A few hours after my operation, I wept.
Yes, I was a simmering kettle of emotion. My neurosurgeon had recently informed me that my pituitary adenoma was massive, much bigger than expected, but he quickly added that the operation had gone well, so I was relieved. A few minutes later, I looked upon the faces of Kristina and two sisters, happy that my eyesight had been preserved.
As the grogginess evaporated, it seemed like I could taste and smell blood, so I imagined those vital senses would deepen with time and healing.
I took a few minutes to ensure that I could remember my life, and the lovely people in it.
Yet, inside, I was barely under control. My blood oxygen was low, and I struggled for air. With a silicon shunt in my sinuses to protect the wounds, my nose was so packed with blood that I could not breathe through it, and the very thought of lasting another two weeks so encumbered was daunting. The mental control I had to devote to this simple task was substantial, and I found myself frightened and frighteningly alone.
Perhaps all of that would be enough for tears.
But it was not.
My tears were not a sign of relief or fear, but of blessedness. They touched on revelation and unreserved happiness. They spoke of community and kindness. They reached to the heavens, but lived here with me on Earth.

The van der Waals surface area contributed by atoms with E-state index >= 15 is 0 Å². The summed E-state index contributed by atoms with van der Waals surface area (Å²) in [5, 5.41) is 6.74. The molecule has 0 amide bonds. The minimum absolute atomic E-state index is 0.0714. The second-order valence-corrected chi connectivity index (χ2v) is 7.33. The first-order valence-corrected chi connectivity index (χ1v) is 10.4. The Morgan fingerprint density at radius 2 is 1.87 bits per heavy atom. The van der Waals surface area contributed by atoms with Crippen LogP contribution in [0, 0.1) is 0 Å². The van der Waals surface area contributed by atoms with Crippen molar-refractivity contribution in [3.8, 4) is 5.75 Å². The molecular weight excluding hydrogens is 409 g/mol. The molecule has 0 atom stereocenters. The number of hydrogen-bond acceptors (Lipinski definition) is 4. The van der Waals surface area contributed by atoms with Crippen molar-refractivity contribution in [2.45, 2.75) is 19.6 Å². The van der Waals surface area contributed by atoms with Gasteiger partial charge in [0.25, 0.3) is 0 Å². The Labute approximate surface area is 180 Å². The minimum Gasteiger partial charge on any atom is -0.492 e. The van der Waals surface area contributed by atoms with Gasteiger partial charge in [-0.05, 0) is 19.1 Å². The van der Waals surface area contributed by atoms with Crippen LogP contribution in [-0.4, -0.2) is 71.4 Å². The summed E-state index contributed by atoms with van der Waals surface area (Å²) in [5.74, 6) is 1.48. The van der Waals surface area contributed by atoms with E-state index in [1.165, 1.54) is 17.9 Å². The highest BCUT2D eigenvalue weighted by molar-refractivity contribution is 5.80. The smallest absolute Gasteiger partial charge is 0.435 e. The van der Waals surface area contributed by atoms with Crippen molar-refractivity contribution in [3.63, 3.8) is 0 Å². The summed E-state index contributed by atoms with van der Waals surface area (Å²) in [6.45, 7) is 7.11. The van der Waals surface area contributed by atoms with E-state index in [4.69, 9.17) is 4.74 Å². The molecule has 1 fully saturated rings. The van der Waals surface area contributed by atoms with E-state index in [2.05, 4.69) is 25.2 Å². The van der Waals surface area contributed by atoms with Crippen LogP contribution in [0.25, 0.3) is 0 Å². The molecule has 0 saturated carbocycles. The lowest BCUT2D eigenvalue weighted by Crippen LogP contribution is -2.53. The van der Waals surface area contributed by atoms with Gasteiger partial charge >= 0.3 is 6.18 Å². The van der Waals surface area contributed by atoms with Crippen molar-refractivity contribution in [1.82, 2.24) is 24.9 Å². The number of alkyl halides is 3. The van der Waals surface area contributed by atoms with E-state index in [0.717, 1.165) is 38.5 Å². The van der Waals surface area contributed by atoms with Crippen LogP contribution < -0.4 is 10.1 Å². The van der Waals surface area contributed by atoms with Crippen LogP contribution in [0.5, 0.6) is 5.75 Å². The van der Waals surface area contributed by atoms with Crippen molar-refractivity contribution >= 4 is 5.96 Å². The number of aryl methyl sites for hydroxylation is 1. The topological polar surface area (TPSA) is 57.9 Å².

They relieved me of a burden I did not know that I carried.
And they surprised the hell out of me.
What’s funny is that I knew Writers for Richard was coming. A few weeks before surgery, J.A. Zobair asked if I would mind if she worked with Steve Parrish and Wendy Russ to build a fundraising campaign to help us pay the bills during my two-month recovery. So I wasn’t surprised when many around me were. Yet when I visited the website, read the dedication, saw the dozens of editorial contributors and donors, I felt like untold years of cynicism and discouragement were lifted from my weary shoulders.
So, when my family left me to rest, I found that I could not. I wept with pure joy, for a gift that pulled one very tired soul back into the land of the living.
Over the next few days, I returned often to read the names of people I knew, and people who were strangers. I saw a few cherished names from real life, but most were online friends and kind people I haven’t yet met. I traced lines of connection from Dartmouth, Nova Scotia to other places in Canada, to the United States, to Europe, to Asia, and to Australia. I learned that I’m not alone, that people are beautiful.
I learned that love, actually, is everywhere.
So my words here are humble and heartfelt. Thank you. Each and every one of you. Thank you.
You’ve changed my life. You’ve turned a fortnight of challenges into fourteen days of blessedness that I will never forget.
Contributing writers to Facing the Sun: Erica Orloff • Jude Hardin • Wendy Russ • Jason Evans • Michelle Hickman • Sarah Hina • Amy Saia • Aerin Bender-Stone • John Kauffman • Kate Inglis • Alissa Grosso • Natasha Fondren • Travis Erwin • Jennifer Joseph • J.A. Zobair • B. Nagel • Niki Jabbour • Mark Terry • Catherine Vibert • Laurel Montgomery • Peter Dudley • Sandra Cormier • Melanie Hooyenga • Matt Shifely • Sarah Laurenson • Stacy Chambers • Aniket Thakkar • Stephen Parrish • Robin Becker • Nancy Bond